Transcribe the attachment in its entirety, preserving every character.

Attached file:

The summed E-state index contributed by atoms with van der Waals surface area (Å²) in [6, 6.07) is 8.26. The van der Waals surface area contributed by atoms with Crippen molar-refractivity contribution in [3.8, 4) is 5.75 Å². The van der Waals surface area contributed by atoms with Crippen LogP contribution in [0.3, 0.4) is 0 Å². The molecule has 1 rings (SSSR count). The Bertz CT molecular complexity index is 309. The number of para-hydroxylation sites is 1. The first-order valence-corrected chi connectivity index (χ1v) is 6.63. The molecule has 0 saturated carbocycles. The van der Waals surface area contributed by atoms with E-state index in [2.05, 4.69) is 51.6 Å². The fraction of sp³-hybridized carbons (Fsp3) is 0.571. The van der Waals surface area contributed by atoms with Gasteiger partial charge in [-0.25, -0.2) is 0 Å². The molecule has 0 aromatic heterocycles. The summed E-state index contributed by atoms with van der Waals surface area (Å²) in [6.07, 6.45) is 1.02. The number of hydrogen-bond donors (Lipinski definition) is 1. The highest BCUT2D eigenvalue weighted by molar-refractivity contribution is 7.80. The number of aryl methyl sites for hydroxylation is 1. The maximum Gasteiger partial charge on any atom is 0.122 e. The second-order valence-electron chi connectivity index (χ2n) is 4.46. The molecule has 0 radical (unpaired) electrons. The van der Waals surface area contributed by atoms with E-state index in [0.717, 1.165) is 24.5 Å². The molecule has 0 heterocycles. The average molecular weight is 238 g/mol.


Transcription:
The summed E-state index contributed by atoms with van der Waals surface area (Å²) in [6, 6.07) is 8.26. The van der Waals surface area contributed by atoms with Crippen molar-refractivity contribution in [3.8, 4) is 5.75 Å². The van der Waals surface area contributed by atoms with Crippen LogP contribution in [0.3, 0.4) is 0 Å². The molecule has 1 rings (SSSR count). The Bertz CT molecular complexity index is 309. The number of para-hydroxylation sites is 1. The first-order valence-corrected chi connectivity index (χ1v) is 6.63. The molecule has 0 saturated carbocycles. The van der Waals surface area contributed by atoms with E-state index in [2.05, 4.69) is 51.6 Å². The fraction of sp³-hybridized carbons (Fsp3) is 0.571. The van der Waals surface area contributed by atoms with Gasteiger partial charge in [-0.25, -0.2) is 0 Å². The molecule has 0 aromatic heterocycles. The summed E-state index contributed by atoms with van der Waals surface area (Å²) in [6.07, 6.45) is 1.02. The number of hydrogen-bond donors (Lipinski definition) is 1. The highest BCUT2D eigenvalue weighted by molar-refractivity contribution is 7.80. The number of aryl methyl sites for hydroxylation is 1. The maximum Gasteiger partial charge on any atom is 0.122 e. The second-order valence-electron chi connectivity index (χ2n) is 4.46. The molecule has 0 radical (unpaired) electrons. The van der Waals surface area contributed by atoms with E-state index in [0.717, 1.165) is 24.5 Å². The molecule has 0 heterocycles. The average molecular weight is 238 g/mol.